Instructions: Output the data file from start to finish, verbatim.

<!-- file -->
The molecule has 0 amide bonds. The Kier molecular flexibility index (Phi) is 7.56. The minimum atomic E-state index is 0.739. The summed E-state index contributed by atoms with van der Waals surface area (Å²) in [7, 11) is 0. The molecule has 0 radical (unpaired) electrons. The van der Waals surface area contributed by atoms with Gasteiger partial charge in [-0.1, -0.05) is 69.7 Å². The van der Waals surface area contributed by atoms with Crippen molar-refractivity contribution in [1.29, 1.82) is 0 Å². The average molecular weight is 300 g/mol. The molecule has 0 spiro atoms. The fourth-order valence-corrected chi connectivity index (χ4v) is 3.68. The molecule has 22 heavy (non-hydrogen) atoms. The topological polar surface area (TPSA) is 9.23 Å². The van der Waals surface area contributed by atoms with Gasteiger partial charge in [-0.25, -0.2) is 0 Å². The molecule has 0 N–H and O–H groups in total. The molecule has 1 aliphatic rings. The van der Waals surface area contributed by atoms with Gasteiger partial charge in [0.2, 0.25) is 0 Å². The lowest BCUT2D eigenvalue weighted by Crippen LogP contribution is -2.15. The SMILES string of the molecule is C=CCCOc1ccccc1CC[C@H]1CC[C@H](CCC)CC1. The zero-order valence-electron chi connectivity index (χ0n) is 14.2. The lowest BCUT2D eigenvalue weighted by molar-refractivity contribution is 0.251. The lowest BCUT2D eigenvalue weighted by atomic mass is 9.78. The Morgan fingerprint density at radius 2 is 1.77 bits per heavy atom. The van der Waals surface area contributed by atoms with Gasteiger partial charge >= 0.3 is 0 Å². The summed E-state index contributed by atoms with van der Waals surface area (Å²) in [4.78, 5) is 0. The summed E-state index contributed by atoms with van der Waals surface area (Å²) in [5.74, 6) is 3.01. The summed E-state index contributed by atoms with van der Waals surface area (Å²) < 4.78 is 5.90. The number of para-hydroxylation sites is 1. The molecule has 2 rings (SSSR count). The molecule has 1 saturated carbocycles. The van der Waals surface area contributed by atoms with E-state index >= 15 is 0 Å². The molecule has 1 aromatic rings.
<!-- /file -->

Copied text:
The molecule has 0 amide bonds. The Kier molecular flexibility index (Phi) is 7.56. The minimum atomic E-state index is 0.739. The summed E-state index contributed by atoms with van der Waals surface area (Å²) in [7, 11) is 0. The molecule has 0 radical (unpaired) electrons. The van der Waals surface area contributed by atoms with Gasteiger partial charge in [-0.1, -0.05) is 69.7 Å². The van der Waals surface area contributed by atoms with Crippen molar-refractivity contribution in [1.29, 1.82) is 0 Å². The average molecular weight is 300 g/mol. The molecule has 0 spiro atoms. The fourth-order valence-corrected chi connectivity index (χ4v) is 3.68. The molecule has 22 heavy (non-hydrogen) atoms. The topological polar surface area (TPSA) is 9.23 Å². The van der Waals surface area contributed by atoms with Gasteiger partial charge in [-0.25, -0.2) is 0 Å². The molecule has 0 N–H and O–H groups in total. The molecule has 1 aliphatic rings. The van der Waals surface area contributed by atoms with Gasteiger partial charge in [0.2, 0.25) is 0 Å². The lowest BCUT2D eigenvalue weighted by Crippen LogP contribution is -2.15. The SMILES string of the molecule is C=CCCOc1ccccc1CC[C@H]1CC[C@H](CCC)CC1. The zero-order valence-electron chi connectivity index (χ0n) is 14.2. The lowest BCUT2D eigenvalue weighted by molar-refractivity contribution is 0.251. The lowest BCUT2D eigenvalue weighted by atomic mass is 9.78. The Morgan fingerprint density at radius 2 is 1.77 bits per heavy atom. The van der Waals surface area contributed by atoms with Gasteiger partial charge >= 0.3 is 0 Å². The summed E-state index contributed by atoms with van der Waals surface area (Å²) in [4.78, 5) is 0. The summed E-state index contributed by atoms with van der Waals surface area (Å²) in [5.74, 6) is 3.01. The summed E-state index contributed by atoms with van der Waals surface area (Å²) < 4.78 is 5.90. The number of para-hydroxylation sites is 1. The molecule has 2 rings (SSSR count). The molecule has 1 saturated carbocycles. The van der Waals surface area contributed by atoms with E-state index >= 15 is 0 Å². The molecule has 1 aromatic rings.